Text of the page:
At least one member of any household is eligible for an unemployment benefit.
Income reduction, or financial hardship related to the pandemic.
If you have received past due utility, rent, or eviction notice or facing household instability
Household income is below eighty percent of the median income for the area
Landlords Can Apply
Landlords can also apply. They must meet the following conditions:
Forfeit all penalties, court costs, and interest related to renting incurred from April 2020.
The program covers up to one hundred dollars monthly as late fees. Landlords will forfeit late fees, surpassing the one-hundred-dollar threshold.
No eviction of renters for past due rent before the pandemic and sixty days after the program. “For cause” evictions permitted.
For-cause evictions exclude ‘owner wants possession and rent non-payment. Lease non-renewal excluded. Evictions for violation of health and safety also permitted. Also included are lease violations and peaceful use of the property.
How Do I Apply For ERA?
First, confirm that your household meets the eligibility criteria above. After that, compile your documents using the application checklist. Renters need to inform their landlords of their intention to seek funding. Your landlord will have to complete a section on the application. This will speed processing time. Information sharing between the two parties is critical to the approval of your application. With this information, visit your State or local government’s application portal to register and create a profile. A helpful website to get you started is home.treasury.gov.
Registration, Forms And Documents
After registration, fill out the forms and upload the documents required to support your claims. Make sure you have all income related statements on hand. Next, submit your present contact information, including your phone number and email address. Once your application rates 100% complete, it will prompt you to submit. Both the renter and the landlord will receive an email confirmation. If further information is needed, they will ask you for it at this time. They assign the applications to case managers for review.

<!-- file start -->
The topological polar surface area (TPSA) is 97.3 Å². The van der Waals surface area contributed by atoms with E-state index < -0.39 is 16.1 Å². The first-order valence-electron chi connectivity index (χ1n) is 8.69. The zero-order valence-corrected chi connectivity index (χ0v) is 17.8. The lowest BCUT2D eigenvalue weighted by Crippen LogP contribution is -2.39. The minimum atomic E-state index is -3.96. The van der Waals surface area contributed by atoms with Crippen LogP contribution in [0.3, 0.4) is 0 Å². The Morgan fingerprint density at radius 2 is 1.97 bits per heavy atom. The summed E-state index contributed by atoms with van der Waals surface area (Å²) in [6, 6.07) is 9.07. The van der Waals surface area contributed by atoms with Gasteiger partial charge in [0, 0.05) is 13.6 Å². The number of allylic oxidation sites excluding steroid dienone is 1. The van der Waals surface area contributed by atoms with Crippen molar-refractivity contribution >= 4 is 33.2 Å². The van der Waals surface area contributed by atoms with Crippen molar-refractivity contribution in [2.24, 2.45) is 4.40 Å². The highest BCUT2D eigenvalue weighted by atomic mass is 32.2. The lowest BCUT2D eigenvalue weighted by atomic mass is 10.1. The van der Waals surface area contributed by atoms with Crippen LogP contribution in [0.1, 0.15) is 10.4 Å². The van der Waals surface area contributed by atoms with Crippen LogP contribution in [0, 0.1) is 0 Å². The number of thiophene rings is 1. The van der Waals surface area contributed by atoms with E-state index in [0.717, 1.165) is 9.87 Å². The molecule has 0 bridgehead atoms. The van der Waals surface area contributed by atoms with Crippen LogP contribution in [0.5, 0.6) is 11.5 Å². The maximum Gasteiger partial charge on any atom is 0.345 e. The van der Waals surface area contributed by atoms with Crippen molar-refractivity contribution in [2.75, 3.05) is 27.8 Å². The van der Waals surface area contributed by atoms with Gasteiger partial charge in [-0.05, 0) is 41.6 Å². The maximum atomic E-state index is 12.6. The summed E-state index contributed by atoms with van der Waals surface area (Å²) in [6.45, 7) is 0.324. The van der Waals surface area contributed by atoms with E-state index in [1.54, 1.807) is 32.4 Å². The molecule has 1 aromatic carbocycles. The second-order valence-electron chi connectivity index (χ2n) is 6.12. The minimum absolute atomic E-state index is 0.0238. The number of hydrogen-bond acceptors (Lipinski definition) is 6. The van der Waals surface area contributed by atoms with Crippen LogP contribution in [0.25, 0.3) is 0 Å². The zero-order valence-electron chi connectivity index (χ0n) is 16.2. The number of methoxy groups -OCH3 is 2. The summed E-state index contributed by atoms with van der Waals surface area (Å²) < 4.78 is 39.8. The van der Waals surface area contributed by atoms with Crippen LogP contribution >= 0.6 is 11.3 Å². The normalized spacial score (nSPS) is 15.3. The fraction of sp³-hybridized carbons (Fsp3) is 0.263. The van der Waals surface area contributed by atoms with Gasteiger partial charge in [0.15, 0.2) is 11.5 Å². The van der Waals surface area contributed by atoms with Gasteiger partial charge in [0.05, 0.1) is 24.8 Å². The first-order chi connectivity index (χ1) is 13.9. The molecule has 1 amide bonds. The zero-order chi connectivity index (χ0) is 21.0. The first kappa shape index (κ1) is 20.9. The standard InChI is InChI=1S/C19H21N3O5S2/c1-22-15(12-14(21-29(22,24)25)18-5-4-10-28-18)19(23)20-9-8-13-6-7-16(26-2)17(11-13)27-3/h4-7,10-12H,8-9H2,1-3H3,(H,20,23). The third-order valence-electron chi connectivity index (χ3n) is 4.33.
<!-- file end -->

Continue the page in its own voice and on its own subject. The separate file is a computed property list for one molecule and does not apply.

Case Managers Will Reach Out
Case managers will reach out to landlords and tenants through the application portal to collect any additional information. Email confirmation upon approval. The amount remitted to your landlord will be indicated. Landlords will receive rental assistance in favor of the tenant in a check or via an electronic cash transfer. Subsequently, utility payments are directed to utility providers in favor of the applicant.
What Does ERA Cover?
A household may collect up to twelve months of payments in rent arrears accrued after March 13th, 2020. Moreover, they also qualify for three months of additional help when the household spends more than thirty percent of its income on rent. In addition, they may receive up to twelve months of utility help. They channel directly these payments to the landlord and the utility providers in favor of the tenants.